John leads Central Dallas Community Development Corporation.
He works extremely hard these days at getting several large, multi-family housing projects--one with a sizeable retail component--out of the ground, literally. By definition he is also concerned about economic development for the sake of those who, for all practical purposes, are shut out of the Dallas marketplace.
John believes that our fundamental challenge is to learn to play the game of capitalism in a way that benefits the poor.
That means that job creation will remain a priority. But, the jobs we need to create must be the sort that pay a livable wage.
Back to the canoe factory.
John is a canoeing maniac.
He travels to participate in races and arranges family excursions to hit the rivers. He can be found on White Rock Lake and in White Rock Creek most weekends working out his stress in one of his several canoes.
Not long ago he told me that he had found a canoe factory in Florida that was for sale. It turns out that when you buy a canoe company you are purchasing designs and patents. As a result, you can relocate a company like this just about anywhere. It can be a mail order, on-line, "phone it in" company. You can open a warehouse factory anywhere you choose.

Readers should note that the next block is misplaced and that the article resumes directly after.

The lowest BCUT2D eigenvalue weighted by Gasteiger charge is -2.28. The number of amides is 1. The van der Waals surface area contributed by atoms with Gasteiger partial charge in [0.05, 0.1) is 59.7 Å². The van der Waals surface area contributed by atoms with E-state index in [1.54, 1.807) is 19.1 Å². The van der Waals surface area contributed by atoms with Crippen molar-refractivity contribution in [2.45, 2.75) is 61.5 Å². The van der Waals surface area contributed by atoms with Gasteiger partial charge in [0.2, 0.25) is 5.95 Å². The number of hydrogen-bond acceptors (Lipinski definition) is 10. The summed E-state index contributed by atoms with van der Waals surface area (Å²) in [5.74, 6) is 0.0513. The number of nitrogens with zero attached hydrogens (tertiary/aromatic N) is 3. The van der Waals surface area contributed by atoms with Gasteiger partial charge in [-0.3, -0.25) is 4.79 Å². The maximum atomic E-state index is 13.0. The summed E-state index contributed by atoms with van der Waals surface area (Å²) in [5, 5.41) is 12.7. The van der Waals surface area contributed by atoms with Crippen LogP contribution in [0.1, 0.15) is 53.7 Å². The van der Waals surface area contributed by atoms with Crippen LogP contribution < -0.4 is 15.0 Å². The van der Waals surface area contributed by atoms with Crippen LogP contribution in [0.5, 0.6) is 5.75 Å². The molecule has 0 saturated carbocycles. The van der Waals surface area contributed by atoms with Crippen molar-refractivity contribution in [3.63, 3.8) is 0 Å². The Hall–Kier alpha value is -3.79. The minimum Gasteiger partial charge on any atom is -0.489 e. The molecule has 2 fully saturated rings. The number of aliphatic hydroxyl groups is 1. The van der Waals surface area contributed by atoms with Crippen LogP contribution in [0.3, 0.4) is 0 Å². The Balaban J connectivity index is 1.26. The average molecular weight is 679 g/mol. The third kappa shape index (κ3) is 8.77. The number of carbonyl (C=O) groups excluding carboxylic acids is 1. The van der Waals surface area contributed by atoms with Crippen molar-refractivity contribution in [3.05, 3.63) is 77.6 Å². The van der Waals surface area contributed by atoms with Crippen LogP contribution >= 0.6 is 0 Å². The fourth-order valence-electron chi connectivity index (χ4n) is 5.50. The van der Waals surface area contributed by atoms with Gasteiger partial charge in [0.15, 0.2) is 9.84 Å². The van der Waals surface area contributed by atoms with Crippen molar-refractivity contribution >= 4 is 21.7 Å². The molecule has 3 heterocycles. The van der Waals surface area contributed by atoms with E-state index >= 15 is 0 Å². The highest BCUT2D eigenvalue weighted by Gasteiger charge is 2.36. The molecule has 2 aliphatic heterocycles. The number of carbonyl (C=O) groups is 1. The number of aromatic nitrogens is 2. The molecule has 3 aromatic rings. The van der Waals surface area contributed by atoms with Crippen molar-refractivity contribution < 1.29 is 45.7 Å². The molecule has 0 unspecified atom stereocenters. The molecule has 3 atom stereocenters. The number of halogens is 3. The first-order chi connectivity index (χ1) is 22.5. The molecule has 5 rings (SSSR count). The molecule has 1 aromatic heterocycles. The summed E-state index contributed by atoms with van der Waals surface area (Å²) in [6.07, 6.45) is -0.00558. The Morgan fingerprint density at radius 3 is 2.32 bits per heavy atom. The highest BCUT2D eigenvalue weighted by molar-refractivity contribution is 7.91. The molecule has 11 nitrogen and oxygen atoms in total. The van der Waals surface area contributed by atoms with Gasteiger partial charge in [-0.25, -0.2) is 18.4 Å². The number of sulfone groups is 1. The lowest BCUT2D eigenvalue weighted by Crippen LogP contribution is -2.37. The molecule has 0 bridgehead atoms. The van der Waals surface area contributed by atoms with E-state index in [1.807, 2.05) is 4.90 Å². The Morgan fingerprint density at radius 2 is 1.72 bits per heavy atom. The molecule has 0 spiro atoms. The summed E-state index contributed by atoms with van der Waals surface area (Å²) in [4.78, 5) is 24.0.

But here is the best part: employees of such a company would learn transferable, manufacturing skills and they would earn a wage that would allow them and their families to actually live!
We may never bring the canoe company to Dallas. We dream a lot here. . . so, who knows? Maybe we will.
But, John's thinking is on target. We have to play to the capitalism that makes our economy whirl. And, most importantly, we must find as many ways as possible to create jobs, real jobs, good jobs for the hundreds of people we meet every day who want to move up and on toward a better life.
John's vision reminds me of the work of Harvard professor, Michael E. Porter. His extremely interesting essay, “The Competitive Advantage of the Inner City” (Harvard Business Review, May-June 1995), has shaped a lot of our thinking about what might happen in neighborhoods like ours. As always, the only limits are funding and time.
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Larry James' Urban Daily
A repository of ideas, resources, commentary and opinions concerning the issues facing low-income residents of the inner cities of the United States and how mainstream America largely forgets or, worse, ignores the day-to-day realities of urban life for the so-called "poor." Written and edited by the President & CEO of CitySquare. Please visit CitySquare.
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